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I'd be grateful if someone could post it, I can't find it. It was something about a professor and two students being late to class, blaming it on a car accident. He gave them a make up test with two questions, one of them was which tire/wheel got damaged? Or something along those lines. Please refer if you know what I am talking about. Thanks.

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closed as off topic by Gerry Myerson, J. M., Sasha, Davide Giraudo, Asaf Karagila Jul 30 '12 at 19:10

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What does this have to do with probability? What does it have to do with mathematics? –  Gerry Myerson Jul 30 '12 at 0:12
    
Are we supposed to find the question or to answer it or what? –  Gigili Jul 30 '12 at 0:26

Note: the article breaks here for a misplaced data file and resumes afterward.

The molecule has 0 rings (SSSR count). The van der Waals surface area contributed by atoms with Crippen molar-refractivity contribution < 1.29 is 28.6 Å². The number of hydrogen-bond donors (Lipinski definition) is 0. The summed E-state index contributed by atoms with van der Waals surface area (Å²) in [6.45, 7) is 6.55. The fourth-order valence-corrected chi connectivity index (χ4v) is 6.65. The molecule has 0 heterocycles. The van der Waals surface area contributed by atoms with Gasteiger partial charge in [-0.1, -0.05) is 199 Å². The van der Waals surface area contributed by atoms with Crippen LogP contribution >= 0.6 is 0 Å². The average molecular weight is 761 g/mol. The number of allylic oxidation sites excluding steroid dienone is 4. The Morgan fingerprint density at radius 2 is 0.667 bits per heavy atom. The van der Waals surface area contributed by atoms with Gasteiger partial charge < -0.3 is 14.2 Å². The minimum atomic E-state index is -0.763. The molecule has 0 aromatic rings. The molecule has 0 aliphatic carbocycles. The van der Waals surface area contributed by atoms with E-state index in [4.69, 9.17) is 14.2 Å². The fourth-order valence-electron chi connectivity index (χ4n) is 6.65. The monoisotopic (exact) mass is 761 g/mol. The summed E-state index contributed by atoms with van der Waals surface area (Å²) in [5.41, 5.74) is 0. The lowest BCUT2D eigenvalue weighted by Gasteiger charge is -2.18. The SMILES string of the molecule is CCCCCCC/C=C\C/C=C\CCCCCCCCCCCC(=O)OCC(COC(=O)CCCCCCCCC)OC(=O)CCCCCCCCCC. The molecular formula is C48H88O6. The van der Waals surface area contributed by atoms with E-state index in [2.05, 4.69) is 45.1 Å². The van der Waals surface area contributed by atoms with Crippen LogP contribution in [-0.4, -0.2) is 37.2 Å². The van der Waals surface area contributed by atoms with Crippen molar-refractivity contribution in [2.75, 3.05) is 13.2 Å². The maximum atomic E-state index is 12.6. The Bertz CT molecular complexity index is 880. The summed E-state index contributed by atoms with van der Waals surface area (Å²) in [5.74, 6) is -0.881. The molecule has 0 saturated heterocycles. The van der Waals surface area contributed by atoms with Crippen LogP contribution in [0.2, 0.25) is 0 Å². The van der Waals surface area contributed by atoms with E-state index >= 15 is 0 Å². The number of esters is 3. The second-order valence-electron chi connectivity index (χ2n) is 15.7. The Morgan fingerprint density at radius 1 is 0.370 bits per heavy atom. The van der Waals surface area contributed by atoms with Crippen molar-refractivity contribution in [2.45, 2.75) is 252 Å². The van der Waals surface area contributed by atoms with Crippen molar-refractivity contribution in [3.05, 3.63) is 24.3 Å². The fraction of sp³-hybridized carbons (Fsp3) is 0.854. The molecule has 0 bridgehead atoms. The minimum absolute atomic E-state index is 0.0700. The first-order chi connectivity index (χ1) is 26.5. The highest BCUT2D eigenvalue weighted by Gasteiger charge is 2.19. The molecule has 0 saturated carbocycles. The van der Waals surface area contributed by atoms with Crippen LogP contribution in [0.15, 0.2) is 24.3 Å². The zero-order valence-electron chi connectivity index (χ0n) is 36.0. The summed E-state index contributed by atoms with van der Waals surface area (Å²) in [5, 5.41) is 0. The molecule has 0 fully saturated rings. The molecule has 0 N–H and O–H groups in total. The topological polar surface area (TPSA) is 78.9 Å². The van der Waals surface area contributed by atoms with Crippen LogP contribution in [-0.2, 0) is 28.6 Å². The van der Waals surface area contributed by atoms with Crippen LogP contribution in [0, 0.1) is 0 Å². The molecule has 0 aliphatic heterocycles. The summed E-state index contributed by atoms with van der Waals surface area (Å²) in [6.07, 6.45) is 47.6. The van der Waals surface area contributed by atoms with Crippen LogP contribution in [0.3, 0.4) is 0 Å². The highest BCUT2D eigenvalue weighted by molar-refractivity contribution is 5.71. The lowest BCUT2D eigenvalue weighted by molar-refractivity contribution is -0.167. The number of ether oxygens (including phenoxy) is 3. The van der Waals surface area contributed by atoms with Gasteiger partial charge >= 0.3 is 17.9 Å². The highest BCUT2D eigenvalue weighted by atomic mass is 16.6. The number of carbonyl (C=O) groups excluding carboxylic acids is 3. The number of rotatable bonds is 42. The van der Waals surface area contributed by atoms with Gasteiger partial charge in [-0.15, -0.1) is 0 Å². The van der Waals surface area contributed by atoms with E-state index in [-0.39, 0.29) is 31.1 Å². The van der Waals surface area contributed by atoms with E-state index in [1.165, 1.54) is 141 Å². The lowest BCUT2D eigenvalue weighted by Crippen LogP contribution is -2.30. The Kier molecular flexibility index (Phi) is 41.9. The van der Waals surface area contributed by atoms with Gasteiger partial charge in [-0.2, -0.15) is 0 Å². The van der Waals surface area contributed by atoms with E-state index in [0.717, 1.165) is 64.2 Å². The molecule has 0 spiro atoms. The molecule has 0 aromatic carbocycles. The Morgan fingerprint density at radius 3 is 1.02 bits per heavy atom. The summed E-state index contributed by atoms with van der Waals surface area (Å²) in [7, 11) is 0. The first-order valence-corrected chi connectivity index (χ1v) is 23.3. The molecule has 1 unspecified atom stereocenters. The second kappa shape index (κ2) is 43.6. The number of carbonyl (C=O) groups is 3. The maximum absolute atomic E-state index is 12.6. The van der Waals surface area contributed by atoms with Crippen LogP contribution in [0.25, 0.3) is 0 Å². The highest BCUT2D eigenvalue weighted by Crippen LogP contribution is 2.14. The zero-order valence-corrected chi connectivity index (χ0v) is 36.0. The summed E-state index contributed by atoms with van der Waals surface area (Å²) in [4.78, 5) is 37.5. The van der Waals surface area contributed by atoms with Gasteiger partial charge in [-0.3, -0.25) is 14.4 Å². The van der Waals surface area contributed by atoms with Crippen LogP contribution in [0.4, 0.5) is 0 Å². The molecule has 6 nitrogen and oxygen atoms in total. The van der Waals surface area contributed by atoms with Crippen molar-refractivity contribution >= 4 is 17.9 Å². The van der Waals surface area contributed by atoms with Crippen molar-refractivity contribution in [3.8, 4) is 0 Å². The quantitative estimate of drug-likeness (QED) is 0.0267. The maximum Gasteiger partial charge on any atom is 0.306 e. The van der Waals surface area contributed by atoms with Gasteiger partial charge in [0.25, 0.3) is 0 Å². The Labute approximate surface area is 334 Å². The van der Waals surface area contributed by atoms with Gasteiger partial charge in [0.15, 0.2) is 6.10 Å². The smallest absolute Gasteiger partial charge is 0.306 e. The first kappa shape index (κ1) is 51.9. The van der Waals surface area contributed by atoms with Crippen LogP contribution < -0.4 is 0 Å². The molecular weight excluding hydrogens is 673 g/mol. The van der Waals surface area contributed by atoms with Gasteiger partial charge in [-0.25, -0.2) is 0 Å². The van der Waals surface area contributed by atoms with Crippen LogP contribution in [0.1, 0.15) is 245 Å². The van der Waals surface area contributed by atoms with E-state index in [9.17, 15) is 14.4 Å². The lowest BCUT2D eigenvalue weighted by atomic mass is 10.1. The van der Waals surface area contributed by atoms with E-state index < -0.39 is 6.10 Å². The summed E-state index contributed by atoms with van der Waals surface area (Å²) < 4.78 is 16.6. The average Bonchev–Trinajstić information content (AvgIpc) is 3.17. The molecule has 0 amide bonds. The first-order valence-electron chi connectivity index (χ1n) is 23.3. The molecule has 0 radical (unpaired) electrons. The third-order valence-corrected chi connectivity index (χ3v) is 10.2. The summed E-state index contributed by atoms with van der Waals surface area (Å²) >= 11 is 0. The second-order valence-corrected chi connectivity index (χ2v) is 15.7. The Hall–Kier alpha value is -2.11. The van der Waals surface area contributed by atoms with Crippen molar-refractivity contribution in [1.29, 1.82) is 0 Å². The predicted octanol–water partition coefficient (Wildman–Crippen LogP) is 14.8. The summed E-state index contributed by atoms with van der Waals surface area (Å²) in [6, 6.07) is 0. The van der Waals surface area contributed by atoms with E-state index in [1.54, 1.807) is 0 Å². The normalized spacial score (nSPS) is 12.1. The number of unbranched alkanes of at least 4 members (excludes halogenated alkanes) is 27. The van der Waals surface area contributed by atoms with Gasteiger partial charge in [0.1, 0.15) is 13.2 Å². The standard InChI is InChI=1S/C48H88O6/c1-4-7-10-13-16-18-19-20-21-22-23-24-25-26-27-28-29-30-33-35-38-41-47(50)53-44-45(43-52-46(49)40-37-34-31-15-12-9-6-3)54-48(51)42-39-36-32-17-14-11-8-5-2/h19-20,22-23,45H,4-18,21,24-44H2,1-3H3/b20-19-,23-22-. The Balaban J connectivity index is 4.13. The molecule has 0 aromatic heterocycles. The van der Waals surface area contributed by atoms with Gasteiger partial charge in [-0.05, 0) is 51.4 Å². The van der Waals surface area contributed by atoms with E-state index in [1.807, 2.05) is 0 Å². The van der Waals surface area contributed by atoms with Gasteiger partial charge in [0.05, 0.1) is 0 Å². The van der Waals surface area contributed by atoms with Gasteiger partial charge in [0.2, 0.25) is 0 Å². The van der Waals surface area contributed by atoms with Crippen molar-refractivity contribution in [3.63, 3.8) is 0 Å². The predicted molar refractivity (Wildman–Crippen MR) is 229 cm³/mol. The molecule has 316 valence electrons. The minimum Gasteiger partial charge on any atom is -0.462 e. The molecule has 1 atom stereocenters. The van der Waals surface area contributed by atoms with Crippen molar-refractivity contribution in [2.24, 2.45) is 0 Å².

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up vote 1 down vote accepted

I found this by googling for student excuse car accident probability quiz which wheel. It's in Essentials of Statistics:

Flat Tire Excuse: A classic excuse for a missed test is offered by four students who claim that their car had a flat tire. On the makeup test, the instructor asks the students to identify the particular tire that went flat. If they really didn't have a flat tire and randomly select one that supposedly went flat, what is the probability that they will all select the same tire?

The problem is incompletely specified; presumably a uniform distribution over the tires is implied.

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Thank you. I tried googling all kinds of things but could never find it. –  jpal Jul 30 '12 at 0:36
    
@jpal: You're welcome. –  joriki Jul 30 '12 at 0:39

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